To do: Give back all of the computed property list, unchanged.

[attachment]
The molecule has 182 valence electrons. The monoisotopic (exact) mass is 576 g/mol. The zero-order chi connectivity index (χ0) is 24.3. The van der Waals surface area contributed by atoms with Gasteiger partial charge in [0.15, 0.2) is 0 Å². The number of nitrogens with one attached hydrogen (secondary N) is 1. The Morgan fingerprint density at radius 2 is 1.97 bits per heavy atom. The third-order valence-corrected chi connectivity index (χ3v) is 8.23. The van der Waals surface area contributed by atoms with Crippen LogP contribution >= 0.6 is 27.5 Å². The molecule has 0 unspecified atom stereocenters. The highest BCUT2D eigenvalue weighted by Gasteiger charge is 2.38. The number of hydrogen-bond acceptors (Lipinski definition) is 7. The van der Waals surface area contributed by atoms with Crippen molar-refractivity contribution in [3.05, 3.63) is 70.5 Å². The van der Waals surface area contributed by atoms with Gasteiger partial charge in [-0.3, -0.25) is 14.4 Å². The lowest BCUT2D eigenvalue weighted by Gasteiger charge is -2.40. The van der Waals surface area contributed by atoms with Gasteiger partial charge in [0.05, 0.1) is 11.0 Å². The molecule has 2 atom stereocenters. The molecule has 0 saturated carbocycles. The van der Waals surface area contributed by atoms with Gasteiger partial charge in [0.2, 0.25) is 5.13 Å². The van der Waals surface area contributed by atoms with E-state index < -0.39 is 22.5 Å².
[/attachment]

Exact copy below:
The molecule has 182 valence electrons. The monoisotopic (exact) mass is 576 g/mol. The zero-order chi connectivity index (χ0) is 24.3. The van der Waals surface area contributed by atoms with Gasteiger partial charge in [0.15, 0.2) is 0 Å². The number of nitrogens with one attached hydrogen (secondary N) is 1. The Morgan fingerprint density at radius 2 is 1.97 bits per heavy atom. The third-order valence-corrected chi connectivity index (χ3v) is 8.23. The van der Waals surface area contributed by atoms with Crippen LogP contribution >= 0.6 is 27.5 Å². The molecule has 0 unspecified atom stereocenters. The highest BCUT2D eigenvalue weighted by Gasteiger charge is 2.38. The number of hydrogen-bond acceptors (Lipinski definition) is 7. The van der Waals surface area contributed by atoms with Crippen molar-refractivity contribution in [3.05, 3.63) is 70.5 Å². The van der Waals surface area contributed by atoms with Gasteiger partial charge in [-0.3, -0.25) is 14.4 Å². The lowest BCUT2D eigenvalue weighted by Gasteiger charge is -2.40. The van der Waals surface area contributed by atoms with Gasteiger partial charge in [0.05, 0.1) is 11.0 Å². The molecule has 2 atom stereocenters. The molecule has 0 saturated carbocycles. The van der Waals surface area contributed by atoms with Gasteiger partial charge in [0.2, 0.25) is 5.13 Å². The van der Waals surface area contributed by atoms with E-state index < -0.39 is 22.5 Å².